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Why I decided to Put My Own Work to One Side for as Long as It takes to Complete My Mission
Quite a few people have messaged me about this and I said I would explain it better in my blog.
Writing, Painting, Sketching & Drawing, Planning, Photography, Documenting, Organising, Teaching, Exhibiting, Dealing with Galleries, Motivating, Self Motivating, Self Disciplining, Advising, Encouraging, Computing………Blogging……….
All these things are part of the life of a modern day artist. That and a lot more besides. All that and for many – you can add being a Mum or a Dad, running a house, weekly shopping, keeping a job, a carer, or caring for family……the list never ends. Conclusion: Your artwork is often difficult to fit in to you daily lives? Sometimes you feel annoyed about that? In my last post I asked , ‘When did you know you were or wanted to become an artist?’ The response was wonderful, and heartwarming and many of you shared your personal stories. For some of you I think it might have been the first time you had shared your thoughts and feelings about your work, and for others it was probably the first time you had even thought about the question. But it is important that you do think about these questions – in particular if you are trying to carve out a career as an artist. ( Even if you are just what you regard as a ‘hobby painter’, you probably care about your work enough to want to give time to it; learning time and developing time.) So now is the real big question:
Why Do You Want to Be An Artist?
Lets be honest here – trying to earn your living as an artist is hardly a good game plan if you are looking for a regular income. Some of you reading this right now are probably wondering the same thing – and yet – for what ever your reason, your art is a part of your life, and a part that you most likely treasure. And what if you are not interested in earning an income from your work? Let alone a living wage. What makes you want to be an artist?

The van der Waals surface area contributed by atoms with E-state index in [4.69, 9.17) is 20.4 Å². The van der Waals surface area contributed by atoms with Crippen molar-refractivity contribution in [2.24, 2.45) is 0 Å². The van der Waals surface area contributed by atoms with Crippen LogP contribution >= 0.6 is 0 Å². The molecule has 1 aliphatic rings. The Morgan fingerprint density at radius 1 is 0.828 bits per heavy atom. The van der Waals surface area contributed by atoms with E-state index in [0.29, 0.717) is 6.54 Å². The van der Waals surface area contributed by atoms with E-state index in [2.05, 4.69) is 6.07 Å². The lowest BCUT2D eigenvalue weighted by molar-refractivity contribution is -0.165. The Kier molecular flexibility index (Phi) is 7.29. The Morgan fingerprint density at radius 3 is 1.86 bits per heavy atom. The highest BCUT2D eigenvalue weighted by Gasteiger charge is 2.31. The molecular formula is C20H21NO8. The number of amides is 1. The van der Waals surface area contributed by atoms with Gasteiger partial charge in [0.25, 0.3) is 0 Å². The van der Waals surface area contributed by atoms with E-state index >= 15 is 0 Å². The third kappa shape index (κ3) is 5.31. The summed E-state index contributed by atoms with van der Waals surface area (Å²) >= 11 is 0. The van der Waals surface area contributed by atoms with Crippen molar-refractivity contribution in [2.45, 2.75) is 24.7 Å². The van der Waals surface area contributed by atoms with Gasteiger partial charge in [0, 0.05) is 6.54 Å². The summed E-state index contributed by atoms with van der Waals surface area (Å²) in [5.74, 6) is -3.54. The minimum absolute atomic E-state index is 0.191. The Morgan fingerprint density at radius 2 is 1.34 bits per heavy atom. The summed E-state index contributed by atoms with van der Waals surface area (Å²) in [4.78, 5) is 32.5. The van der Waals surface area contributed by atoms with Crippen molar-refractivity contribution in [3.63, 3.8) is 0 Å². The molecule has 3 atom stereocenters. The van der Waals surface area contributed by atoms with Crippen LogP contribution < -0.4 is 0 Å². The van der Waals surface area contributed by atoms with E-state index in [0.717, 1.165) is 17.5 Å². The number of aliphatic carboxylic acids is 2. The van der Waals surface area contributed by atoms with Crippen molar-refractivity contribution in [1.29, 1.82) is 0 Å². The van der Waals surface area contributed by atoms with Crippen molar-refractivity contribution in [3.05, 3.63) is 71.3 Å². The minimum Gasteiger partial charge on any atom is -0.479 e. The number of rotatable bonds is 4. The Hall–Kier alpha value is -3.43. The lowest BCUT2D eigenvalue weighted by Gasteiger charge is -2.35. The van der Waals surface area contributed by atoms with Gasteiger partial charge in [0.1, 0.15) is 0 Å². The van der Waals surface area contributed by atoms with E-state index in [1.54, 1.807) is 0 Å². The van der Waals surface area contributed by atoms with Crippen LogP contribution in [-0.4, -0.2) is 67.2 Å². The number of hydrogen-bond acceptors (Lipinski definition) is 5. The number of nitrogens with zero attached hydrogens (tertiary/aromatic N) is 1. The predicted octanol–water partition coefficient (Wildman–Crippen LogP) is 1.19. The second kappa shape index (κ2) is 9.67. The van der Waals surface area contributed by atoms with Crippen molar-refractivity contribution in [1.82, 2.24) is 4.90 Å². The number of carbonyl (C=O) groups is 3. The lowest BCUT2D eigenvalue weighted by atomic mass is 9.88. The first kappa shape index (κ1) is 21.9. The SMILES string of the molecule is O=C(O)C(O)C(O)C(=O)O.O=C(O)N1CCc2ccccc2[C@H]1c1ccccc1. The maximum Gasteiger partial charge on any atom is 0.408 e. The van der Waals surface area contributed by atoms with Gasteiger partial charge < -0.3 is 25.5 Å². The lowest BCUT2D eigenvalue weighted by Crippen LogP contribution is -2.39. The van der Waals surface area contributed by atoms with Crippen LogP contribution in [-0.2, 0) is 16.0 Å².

So here is the thing:
I grew up with a multi talented (or skilled – whatever you might call it), Grandmother – you know the idea – whatever my Nanna Ada did – she did beautifully. During the 2nd World War she was a busy lady; making clothes for the family, and wedding dresses for those who could get enough clothing coupons together to buy enough fabric to make a wedding dress. Ada was also a knitting pattern designer, and an expert in knitting and crochet. (for those of you who dont know what rationing coupons were – Google wll keep you busy for weeks! ) Special clothes -even for men. She was an talented florist (the ‘go to person’ for a wedding for sure – she covered it all) – and spent hours ‘wiring’ flowers for lapels and bouquets. Her cooking was renowned – a real home cook of course – eating out was not something people she knew did during those years. Come Christmas – her artistry made the festivities memorable – special pies and Ada’s tarts, and her Christmas Trifle was something the whole street came to see before it was eaten. (It was made in a punch bowl). Her Christmas house decorations were amazing and cost nothing. On top of that – she was a Cap and Gown Pianist (in other words she was capable of pursuing a career as a professional pianist and did in fact have the opportunities offered her – but as the oldest sister of a large war time family it was not to be an option – she had to look after her siblings or go to work).